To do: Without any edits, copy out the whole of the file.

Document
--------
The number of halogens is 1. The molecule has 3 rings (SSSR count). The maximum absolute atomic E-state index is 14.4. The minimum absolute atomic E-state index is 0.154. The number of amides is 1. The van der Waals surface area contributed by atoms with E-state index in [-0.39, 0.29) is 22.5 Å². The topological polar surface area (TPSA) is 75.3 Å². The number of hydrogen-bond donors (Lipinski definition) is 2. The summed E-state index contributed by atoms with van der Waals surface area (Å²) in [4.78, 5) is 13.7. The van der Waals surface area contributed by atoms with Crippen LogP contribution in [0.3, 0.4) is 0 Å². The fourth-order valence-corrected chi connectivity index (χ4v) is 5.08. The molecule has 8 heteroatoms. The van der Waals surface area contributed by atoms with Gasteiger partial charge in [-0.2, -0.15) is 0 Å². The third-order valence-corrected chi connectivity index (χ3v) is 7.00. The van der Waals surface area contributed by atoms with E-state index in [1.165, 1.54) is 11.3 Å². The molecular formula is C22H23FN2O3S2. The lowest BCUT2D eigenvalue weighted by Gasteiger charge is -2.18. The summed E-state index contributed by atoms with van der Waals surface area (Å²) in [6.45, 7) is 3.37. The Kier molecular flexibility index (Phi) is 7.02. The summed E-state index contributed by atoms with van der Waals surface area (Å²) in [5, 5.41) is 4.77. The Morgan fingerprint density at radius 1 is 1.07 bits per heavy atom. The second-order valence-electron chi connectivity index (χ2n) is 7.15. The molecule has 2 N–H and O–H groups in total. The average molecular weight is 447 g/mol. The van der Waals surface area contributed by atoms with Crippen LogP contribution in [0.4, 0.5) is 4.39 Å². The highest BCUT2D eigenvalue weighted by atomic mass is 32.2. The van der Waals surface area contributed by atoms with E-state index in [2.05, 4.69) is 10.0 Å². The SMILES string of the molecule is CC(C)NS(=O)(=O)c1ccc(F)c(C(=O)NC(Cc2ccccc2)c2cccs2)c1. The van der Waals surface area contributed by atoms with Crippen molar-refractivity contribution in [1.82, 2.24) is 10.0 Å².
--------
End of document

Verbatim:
The number of halogens is 1. The molecule has 3 rings (SSSR count). The maximum absolute atomic E-state index is 14.4. The minimum absolute atomic E-state index is 0.154. The number of amides is 1. The van der Waals surface area contributed by atoms with E-state index in [-0.39, 0.29) is 22.5 Å². The topological polar surface area (TPSA) is 75.3 Å². The number of hydrogen-bond donors (Lipinski definition) is 2. The summed E-state index contributed by atoms with van der Waals surface area (Å²) in [4.78, 5) is 13.7. The van der Waals surface area contributed by atoms with Crippen LogP contribution in [0.3, 0.4) is 0 Å². The fourth-order valence-corrected chi connectivity index (χ4v) is 5.08. The molecule has 8 heteroatoms. The van der Waals surface area contributed by atoms with Gasteiger partial charge in [-0.2, -0.15) is 0 Å². The third-order valence-corrected chi connectivity index (χ3v) is 7.00. The van der Waals surface area contributed by atoms with E-state index in [1.165, 1.54) is 11.3 Å². The molecular formula is C22H23FN2O3S2. The lowest BCUT2D eigenvalue weighted by Gasteiger charge is -2.18. The summed E-state index contributed by atoms with van der Waals surface area (Å²) in [6.45, 7) is 3.37. The Kier molecular flexibility index (Phi) is 7.02. The summed E-state index contributed by atoms with van der Waals surface area (Å²) in [5, 5.41) is 4.77. The Morgan fingerprint density at radius 1 is 1.07 bits per heavy atom. The second-order valence-electron chi connectivity index (χ2n) is 7.15. The molecule has 2 N–H and O–H groups in total. The average molecular weight is 447 g/mol. The van der Waals surface area contributed by atoms with Crippen LogP contribution in [0.4, 0.5) is 4.39 Å². The highest BCUT2D eigenvalue weighted by atomic mass is 32.2. The van der Waals surface area contributed by atoms with E-state index in [2.05, 4.69) is 10.0 Å². The SMILES string of the molecule is CC(C)NS(=O)(=O)c1ccc(F)c(C(=O)NC(Cc2ccccc2)c2cccs2)c1. The van der Waals surface area contributed by atoms with Crippen molar-refractivity contribution in [1.82, 2.24) is 10.0 Å².